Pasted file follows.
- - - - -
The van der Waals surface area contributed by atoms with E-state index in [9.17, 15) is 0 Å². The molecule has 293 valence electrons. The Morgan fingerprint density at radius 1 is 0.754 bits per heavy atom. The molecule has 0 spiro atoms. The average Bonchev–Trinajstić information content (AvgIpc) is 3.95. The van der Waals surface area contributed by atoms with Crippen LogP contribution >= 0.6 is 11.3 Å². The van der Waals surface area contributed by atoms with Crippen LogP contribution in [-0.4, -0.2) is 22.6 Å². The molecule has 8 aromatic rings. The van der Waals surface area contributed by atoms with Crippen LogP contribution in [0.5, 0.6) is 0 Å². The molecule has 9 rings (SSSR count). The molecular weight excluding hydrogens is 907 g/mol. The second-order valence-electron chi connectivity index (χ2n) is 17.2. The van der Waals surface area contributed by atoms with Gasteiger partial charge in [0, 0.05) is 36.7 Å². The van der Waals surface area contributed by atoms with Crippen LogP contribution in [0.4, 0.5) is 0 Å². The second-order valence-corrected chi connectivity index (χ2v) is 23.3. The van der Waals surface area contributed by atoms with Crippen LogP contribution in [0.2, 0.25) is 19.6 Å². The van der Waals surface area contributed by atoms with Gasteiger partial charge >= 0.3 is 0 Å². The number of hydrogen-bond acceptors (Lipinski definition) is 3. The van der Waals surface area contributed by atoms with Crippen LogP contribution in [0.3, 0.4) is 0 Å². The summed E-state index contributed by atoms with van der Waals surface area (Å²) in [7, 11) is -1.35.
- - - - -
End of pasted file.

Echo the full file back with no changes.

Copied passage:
The van der Waals surface area contributed by atoms with E-state index in [9.17, 15) is 0 Å². The molecule has 293 valence electrons. The Morgan fingerprint density at radius 1 is 0.754 bits per heavy atom. The molecule has 0 spiro atoms. The average Bonchev–Trinajstić information content (AvgIpc) is 3.95. The van der Waals surface area contributed by atoms with Crippen LogP contribution >= 0.6 is 11.3 Å². The van der Waals surface area contributed by atoms with Crippen LogP contribution in [-0.4, -0.2) is 22.6 Å². The molecule has 8 aromatic rings. The van der Waals surface area contributed by atoms with Crippen LogP contribution in [0.5, 0.6) is 0 Å². The molecule has 9 rings (SSSR count). The molecular weight excluding hydrogens is 907 g/mol. The second-order valence-electron chi connectivity index (χ2n) is 17.2. The van der Waals surface area contributed by atoms with Gasteiger partial charge in [0, 0.05) is 36.7 Å². The van der Waals surface area contributed by atoms with Crippen LogP contribution in [0.4, 0.5) is 0 Å². The second-order valence-corrected chi connectivity index (χ2v) is 23.3. The van der Waals surface area contributed by atoms with Crippen LogP contribution in [0.2, 0.25) is 19.6 Å². The van der Waals surface area contributed by atoms with Gasteiger partial charge >= 0.3 is 0 Å². The number of hydrogen-bond acceptors (Lipinski definition) is 3. The van der Waals surface area contributed by atoms with Crippen LogP contribution in [0.3, 0.4) is 0 Å². The summed E-state index contributed by atoms with van der Waals surface area (Å²) in [7, 11) is -1.35.